Q: What is a not-for-profit hospital?
A: The not-for-profit designation recognizes the valuable work performed by charitable, religious, cultural, educational, and other organizations, including hospitals. Nonprofit hospitals have a long history of providing health care for all, including those who cannot pay. Due to their charitable status, not-for-profit hospitals are exempt from most federal and state taxes but not from other taxes, like Social Security and Medicare taxes. The term “non-profit" or “not-for-profit" means that the hospital's profits are returned to the hospital for its operations rather than to shareholders.
Watch this short video to learn more:
Q: So, do not-for-profit hospitals make a profit?
A: Like any other financially viable organization, a not-for-profit hospital must take in more than it pays out in salaries, equipment, supplies, pharmaceuticals, and operations. Not-for-profit hospitals invest the excess of revenue over expenses back into the facility to provide health care services to the community it serves. These investments include new services, access points, replacement equipment, and technology. Not-for-profit hospitals are not publicly traded and do not pay dividends to shareholders like for-profit companies.
Q: What do hospitals do in exchange for not paying taxes?
A: The special tax status a not-for-profit hospital receives is intended to acknowledge the community benefit provided by these institutions. By federal law, hospitals must provide community benefits specifically defined by the Internal Revenue Service (IRS). Community benefit includes charity care, the uncompensated cost of providing Medicaid, the education and training of health care professionals, and other efforts that include promoting health.
To ensure the community benefits meet the community's needs, the federal government requires all tax-exempt hospitals to conduct a Community Health Needs Assessment every three years. An Implementation Strategy is developed based on the health needs identified in the assessment. The hospitals must measure and report on the impact of their programs, and they must also report annually to the IRS on certain taxes.
Community benefits must react to a specific community need recognized in the assessment and meet at least one of the following:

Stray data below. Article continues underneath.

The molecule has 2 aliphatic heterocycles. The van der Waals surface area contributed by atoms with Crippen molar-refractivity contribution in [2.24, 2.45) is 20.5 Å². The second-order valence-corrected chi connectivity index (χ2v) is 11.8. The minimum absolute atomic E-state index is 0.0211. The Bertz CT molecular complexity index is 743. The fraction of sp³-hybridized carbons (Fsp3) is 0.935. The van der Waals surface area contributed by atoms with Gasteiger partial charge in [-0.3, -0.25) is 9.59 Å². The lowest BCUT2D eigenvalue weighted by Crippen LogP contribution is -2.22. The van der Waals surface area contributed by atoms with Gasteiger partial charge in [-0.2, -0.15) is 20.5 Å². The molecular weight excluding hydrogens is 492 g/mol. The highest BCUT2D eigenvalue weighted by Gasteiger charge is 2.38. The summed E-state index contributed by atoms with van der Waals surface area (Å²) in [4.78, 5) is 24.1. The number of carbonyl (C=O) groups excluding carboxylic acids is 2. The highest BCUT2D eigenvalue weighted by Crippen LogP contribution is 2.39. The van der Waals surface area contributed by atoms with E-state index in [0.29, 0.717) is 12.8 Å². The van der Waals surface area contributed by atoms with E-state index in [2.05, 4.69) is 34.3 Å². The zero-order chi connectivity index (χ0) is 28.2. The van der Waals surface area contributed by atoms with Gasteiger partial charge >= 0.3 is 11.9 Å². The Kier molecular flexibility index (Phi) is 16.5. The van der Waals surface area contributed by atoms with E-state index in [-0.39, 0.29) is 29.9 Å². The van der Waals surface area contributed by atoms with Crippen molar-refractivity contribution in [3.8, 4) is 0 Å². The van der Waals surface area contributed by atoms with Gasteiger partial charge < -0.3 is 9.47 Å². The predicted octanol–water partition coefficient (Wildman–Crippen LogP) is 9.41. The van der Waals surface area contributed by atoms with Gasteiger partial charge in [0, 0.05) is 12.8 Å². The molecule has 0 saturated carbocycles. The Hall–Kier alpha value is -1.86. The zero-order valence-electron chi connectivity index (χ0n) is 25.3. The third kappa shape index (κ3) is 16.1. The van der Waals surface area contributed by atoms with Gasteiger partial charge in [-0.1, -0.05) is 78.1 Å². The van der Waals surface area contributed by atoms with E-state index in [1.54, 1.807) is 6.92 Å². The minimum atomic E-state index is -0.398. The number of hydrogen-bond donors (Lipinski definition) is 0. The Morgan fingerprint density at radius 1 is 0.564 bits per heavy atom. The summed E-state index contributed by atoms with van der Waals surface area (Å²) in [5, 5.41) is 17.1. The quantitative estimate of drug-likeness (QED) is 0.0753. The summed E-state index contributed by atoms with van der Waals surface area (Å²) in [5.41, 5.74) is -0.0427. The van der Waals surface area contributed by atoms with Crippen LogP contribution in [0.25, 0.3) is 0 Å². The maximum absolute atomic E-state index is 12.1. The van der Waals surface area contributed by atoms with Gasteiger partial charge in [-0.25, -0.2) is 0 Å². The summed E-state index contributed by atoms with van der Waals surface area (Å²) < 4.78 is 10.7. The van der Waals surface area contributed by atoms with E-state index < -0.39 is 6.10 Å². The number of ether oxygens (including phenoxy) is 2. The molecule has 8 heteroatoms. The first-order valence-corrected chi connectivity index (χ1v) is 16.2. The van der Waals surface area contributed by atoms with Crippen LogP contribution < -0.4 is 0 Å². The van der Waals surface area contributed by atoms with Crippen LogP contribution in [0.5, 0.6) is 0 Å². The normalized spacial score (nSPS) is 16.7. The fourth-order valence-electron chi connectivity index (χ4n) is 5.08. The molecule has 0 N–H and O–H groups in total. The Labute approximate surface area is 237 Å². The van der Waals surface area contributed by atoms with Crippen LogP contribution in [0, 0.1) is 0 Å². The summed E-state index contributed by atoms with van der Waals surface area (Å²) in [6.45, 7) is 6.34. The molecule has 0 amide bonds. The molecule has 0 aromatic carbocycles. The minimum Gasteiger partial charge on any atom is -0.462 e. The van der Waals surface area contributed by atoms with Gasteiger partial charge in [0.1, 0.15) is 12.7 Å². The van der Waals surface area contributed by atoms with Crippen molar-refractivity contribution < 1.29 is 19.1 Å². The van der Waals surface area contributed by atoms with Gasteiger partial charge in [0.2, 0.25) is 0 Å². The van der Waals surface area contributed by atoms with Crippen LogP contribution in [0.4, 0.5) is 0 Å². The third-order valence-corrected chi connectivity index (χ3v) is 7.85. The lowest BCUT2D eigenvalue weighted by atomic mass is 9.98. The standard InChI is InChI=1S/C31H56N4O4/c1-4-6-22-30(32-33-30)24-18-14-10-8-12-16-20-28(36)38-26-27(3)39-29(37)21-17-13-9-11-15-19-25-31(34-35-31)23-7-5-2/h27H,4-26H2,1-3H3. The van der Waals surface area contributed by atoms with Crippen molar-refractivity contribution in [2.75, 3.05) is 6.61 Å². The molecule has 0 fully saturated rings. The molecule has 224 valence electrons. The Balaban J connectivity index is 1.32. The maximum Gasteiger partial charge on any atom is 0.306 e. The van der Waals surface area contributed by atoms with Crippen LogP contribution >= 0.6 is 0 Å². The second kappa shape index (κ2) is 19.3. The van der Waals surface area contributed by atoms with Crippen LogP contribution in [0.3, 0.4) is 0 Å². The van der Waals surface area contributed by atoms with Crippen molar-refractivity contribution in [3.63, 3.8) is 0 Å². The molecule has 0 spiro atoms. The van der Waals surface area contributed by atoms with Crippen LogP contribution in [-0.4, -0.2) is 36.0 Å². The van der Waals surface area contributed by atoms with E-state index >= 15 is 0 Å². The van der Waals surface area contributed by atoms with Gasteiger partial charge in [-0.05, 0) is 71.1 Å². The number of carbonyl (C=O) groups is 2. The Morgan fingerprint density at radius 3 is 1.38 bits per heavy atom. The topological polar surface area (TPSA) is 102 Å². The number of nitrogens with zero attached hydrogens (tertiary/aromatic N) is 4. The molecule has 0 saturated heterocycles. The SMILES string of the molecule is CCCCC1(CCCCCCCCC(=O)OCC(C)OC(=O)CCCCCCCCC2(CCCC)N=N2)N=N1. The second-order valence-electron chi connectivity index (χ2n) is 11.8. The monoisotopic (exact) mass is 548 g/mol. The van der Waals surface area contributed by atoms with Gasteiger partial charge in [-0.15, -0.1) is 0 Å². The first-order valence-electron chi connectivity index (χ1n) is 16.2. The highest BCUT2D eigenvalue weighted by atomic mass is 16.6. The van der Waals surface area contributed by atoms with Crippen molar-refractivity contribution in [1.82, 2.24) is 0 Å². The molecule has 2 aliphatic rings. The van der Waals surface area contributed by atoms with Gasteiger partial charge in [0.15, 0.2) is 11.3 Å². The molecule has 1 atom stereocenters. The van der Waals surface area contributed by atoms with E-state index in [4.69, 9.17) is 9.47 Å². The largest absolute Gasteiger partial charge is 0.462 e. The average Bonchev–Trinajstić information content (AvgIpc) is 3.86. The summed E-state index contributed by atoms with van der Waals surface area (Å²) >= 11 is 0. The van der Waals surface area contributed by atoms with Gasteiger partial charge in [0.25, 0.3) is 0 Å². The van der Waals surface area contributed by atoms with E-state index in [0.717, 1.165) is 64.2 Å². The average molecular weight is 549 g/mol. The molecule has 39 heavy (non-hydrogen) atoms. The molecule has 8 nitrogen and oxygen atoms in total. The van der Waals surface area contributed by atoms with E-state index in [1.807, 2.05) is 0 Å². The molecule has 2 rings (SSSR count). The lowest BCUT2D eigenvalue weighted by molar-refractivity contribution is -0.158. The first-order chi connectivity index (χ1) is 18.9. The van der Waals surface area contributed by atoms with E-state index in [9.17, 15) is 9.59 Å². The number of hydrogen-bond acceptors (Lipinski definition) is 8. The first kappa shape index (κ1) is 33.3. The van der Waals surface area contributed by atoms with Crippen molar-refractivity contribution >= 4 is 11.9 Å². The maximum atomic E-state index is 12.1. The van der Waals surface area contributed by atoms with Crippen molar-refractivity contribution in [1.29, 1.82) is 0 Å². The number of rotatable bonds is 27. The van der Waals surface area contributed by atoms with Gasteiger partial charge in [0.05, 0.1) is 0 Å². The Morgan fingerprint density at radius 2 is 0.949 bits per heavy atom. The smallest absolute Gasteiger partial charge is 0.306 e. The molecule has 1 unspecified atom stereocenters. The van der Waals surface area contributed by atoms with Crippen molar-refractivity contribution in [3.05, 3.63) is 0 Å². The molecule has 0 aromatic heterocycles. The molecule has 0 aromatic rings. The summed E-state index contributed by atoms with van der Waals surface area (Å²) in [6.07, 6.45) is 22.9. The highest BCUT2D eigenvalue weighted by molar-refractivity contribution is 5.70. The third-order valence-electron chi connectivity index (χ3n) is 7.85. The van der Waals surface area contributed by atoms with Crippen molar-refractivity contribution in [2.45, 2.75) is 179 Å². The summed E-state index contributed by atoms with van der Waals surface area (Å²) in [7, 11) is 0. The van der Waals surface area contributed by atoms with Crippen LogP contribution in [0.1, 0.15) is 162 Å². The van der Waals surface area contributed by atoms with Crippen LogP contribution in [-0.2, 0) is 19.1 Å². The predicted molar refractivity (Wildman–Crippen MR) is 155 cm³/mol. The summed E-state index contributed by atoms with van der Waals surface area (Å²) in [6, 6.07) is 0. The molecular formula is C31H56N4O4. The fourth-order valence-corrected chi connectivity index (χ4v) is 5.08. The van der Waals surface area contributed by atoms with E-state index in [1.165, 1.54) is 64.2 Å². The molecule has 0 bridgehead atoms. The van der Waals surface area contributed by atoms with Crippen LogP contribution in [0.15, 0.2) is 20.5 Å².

- Improve access to health care services
- Enhance the health of the community
- Advance medical or health knowledge
- Relieve or reduce the burden of government or other community health efforts
It's important to recognize that hospitals provide many services that do not result in revenue to the organization. Lifesaving trauma services, maternity care, and general medicine are three areas where hospitals often lose money but strive to maintain these vital services. Hospital reserve funds are used to cover the costs of this care.
Q: It seems like some hospitals have huge reserves. Why do they need all of that money?
A: The amount of reserves varies greatly and depends on many factors. It's important to remember that not-for-profit hospitals have two ways to pay for capital investments - cash reserves and by issuing bonds. Bond-rating agencies set benchmarks for credit ratings – and just like your personal credit rating, the higher your credit score, the more you are viewed as a trustworthy investment by lenders. Not-for-profit hospitals and other public entities, including the state of Indiana and public universities, issue bonds for major investments, including replacing outdated facilities, building new sites of care, offering new services, and upgrading technology. Some hospitals, especially those in rural areas or serving communities with high poverty levels, may struggle to access capital.
Q: If not-for-profits don't pay taxes, why not require them to invest in an economic development project in their communities?
A: The primary purpose of a not-for-profit hospital is to provide health care services to the communities they serve. They make investments in their facilities and work with other community partners to address health care needs. Through these investments, employment, and the purchase of goods and services, hospitals provide tremendous economic impact in their communities. The latest data from 2021 show that Indiana hospitals provide $56.3 billion in direct and indirect economic impact and $3.7 billion in community benefit across the state of Indiana.
Q: Why not require hospitals to invest a certain percentage of reserves in their communities?
A: Hospitals currently undertake a Community Health Needs Assessment, a comprehensive and detailed assessment of the health needs in their service area. The CHNA ensures that hospitals support efforts that are truly a community priority. Setting a threshold for other community investments would detract from the hospital's core purpose: providing health care services. Hospitals often play a major role in partnering with local governments, businesses, and other stakeholders on key projects. But these decisions should be made locally, not by state mandates in Indianapolis.
Requiring a set percentage also assumes that hospitals have no fluctuations in investment income and earnings, which is inaccurate. This would be especially problematic for rural, not-for-profit hospitals and those that serve impoverished communities. These facilities are very fragile, and for many, it is a daily struggle to continue to provide services. Setting an arbitrary level could well mean the difference between keeping the doors open or closing them altogether.
Download the Not For Profit Q&A in PDF form here.